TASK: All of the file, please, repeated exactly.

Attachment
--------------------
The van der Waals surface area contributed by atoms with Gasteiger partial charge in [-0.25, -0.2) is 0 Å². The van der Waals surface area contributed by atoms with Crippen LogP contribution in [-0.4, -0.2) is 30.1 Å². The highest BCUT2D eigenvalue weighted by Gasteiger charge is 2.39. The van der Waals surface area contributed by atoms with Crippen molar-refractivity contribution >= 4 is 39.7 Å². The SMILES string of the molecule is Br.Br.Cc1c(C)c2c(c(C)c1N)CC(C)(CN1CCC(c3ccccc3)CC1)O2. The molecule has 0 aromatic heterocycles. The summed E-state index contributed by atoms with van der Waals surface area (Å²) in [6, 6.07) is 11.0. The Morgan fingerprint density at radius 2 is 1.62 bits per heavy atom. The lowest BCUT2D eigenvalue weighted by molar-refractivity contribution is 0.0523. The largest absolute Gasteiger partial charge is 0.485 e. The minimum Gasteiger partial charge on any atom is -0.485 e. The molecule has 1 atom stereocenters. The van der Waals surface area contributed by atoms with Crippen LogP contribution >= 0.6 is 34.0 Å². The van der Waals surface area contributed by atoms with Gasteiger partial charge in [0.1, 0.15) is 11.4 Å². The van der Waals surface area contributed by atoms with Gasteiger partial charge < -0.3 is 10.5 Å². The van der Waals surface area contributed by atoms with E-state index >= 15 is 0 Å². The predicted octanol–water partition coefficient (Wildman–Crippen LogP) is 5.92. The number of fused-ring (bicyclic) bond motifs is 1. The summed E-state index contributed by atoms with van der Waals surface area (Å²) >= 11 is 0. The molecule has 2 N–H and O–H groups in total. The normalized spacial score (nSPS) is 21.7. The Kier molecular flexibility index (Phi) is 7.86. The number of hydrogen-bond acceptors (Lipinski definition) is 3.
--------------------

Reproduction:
The van der Waals surface area contributed by atoms with Gasteiger partial charge in [-0.25, -0.2) is 0 Å². The van der Waals surface area contributed by atoms with Crippen LogP contribution in [-0.4, -0.2) is 30.1 Å². The highest BCUT2D eigenvalue weighted by Gasteiger charge is 2.39. The van der Waals surface area contributed by atoms with Crippen molar-refractivity contribution >= 4 is 39.7 Å². The SMILES string of the molecule is Br.Br.Cc1c(C)c2c(c(C)c1N)CC(C)(CN1CCC(c3ccccc3)CC1)O2. The molecule has 0 aromatic heterocycles. The summed E-state index contributed by atoms with van der Waals surface area (Å²) in [6, 6.07) is 11.0. The Morgan fingerprint density at radius 2 is 1.62 bits per heavy atom. The lowest BCUT2D eigenvalue weighted by molar-refractivity contribution is 0.0523. The largest absolute Gasteiger partial charge is 0.485 e. The minimum Gasteiger partial charge on any atom is -0.485 e. The molecule has 1 atom stereocenters. The van der Waals surface area contributed by atoms with Crippen LogP contribution >= 0.6 is 34.0 Å². The van der Waals surface area contributed by atoms with Gasteiger partial charge in [0.1, 0.15) is 11.4 Å². The van der Waals surface area contributed by atoms with Gasteiger partial charge < -0.3 is 10.5 Å². The van der Waals surface area contributed by atoms with E-state index >= 15 is 0 Å². The predicted octanol–water partition coefficient (Wildman–Crippen LogP) is 5.92. The number of fused-ring (bicyclic) bond motifs is 1. The summed E-state index contributed by atoms with van der Waals surface area (Å²) >= 11 is 0. The molecule has 2 N–H and O–H groups in total. The normalized spacial score (nSPS) is 21.7. The Kier molecular flexibility index (Phi) is 7.86. The number of hydrogen-bond acceptors (Lipinski definition) is 3.